Vudu introduces arrival of HD movies and a new XL set-top box

vuduVudu had two introductions at CES: the arrival of high-definition movies and the super-duper set-top box, VUDU XL.

By the end of the month, Vudu will have 70 HD movies available to rent and watch instantly, provided the Internet connection to the home is consistently 4 Mbps or more. More movies will be added in the coming months when the studios make their films available.

Vudu customers can rent HD new releases for $5.99 and classics for $3.99 and, presumably, must be watched in a 24-hour period. HD movies include “A Mighty Heart”, “Blades of Glory”, and “Hostel: Part II (unrated version”, as well as classics such as the “Star Trek” franchise.

vuvu hd“With today’s announcement, VUDU is continuing to deliver on its promise to make HD content as simple and convenient for customers to enjoy as traditional formats,” said Tony Miranz, VUDU’s co-founder and EVP of Sales and Business Development. “As more movie fans invest in large-screen HD televisions, VUDU is pleased to provide an ever-expanding range of top-quality films formatted specifically for high quality HD viewing.”

The arrival of HD movies to Vudu is welcomed and expected, as many customers were clamoring for high-definition content (last100 on Vudu HD).

A bit of a surprise is the arrival of VUDU XL, one big, bad set-top box. The XL sports 1 terabyte of hard drive space, enough to hold 500 standard definition movies. The sticker-shock price tag? $999.99.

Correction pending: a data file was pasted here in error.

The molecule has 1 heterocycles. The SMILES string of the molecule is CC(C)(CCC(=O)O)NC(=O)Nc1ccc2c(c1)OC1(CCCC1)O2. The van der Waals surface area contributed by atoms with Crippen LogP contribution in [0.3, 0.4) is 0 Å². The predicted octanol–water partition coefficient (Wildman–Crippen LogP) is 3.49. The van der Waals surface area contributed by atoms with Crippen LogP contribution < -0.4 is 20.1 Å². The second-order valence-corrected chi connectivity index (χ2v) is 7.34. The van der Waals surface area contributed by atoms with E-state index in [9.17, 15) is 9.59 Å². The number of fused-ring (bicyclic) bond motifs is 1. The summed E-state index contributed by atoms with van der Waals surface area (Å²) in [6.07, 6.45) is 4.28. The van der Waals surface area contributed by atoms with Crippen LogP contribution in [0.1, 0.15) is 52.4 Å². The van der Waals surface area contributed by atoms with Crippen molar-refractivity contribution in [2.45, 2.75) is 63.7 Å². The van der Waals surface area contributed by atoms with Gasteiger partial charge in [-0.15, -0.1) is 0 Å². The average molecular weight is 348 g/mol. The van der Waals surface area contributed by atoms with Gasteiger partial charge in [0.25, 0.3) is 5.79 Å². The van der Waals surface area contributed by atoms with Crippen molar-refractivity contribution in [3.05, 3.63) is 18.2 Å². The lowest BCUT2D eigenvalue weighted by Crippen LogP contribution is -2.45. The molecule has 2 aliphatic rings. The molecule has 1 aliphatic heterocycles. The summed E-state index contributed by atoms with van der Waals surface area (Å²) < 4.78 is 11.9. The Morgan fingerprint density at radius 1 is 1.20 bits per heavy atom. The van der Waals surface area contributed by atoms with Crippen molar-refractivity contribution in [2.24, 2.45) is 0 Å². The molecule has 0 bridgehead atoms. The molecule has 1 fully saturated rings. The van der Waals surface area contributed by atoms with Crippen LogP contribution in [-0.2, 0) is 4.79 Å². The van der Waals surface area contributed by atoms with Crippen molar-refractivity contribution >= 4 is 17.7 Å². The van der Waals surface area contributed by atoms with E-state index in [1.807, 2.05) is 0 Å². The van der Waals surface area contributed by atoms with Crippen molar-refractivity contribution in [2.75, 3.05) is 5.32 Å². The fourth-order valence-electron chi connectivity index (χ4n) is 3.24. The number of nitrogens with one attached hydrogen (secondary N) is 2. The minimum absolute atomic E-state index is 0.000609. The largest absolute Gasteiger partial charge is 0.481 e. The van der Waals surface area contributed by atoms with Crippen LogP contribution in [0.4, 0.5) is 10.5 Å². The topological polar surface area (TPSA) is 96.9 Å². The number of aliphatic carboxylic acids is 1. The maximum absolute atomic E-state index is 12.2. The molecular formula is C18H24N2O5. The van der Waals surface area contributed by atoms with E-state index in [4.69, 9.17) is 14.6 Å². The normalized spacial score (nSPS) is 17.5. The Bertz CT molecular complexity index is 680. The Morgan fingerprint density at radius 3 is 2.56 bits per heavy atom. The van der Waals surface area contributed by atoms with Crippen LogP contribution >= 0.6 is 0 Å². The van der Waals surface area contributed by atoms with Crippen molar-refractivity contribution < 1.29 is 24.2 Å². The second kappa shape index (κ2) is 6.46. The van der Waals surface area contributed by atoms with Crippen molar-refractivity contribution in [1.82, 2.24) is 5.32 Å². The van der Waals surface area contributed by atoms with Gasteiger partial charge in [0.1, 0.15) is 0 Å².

To be fair, the XL is targeted at home theater owners and will be sold through high-end audio/video retailers, custom installers, and resellers.

As far as we can tell, the only difference between the XL and its little brother — besides the price tag — is a new silver logo, the loss of an RF antenna, the addition of an IR receiver, and the hard drive space. No word if little brother gets an update (last100 review).

For that kind of coin, I’d like the VUDU XL to be a more well-rounded set-top box: perhaps it could include a full-fledged media player for music and DIVX playback and/or include a digital video recorder.

last100 is edited by Steve O'Hear. Aside from founding last100, Steve is co-founder and CEO of Beepl and a freelance journalist who has written for numerous publications, including TechCrunch, The Guardian, ZDNet, ReadWriteWeb and Macworld, and also wrote and directed the Silicon Valley documentary, In Search of the Valley. See his full profile and disclosure of his industry affiliations.

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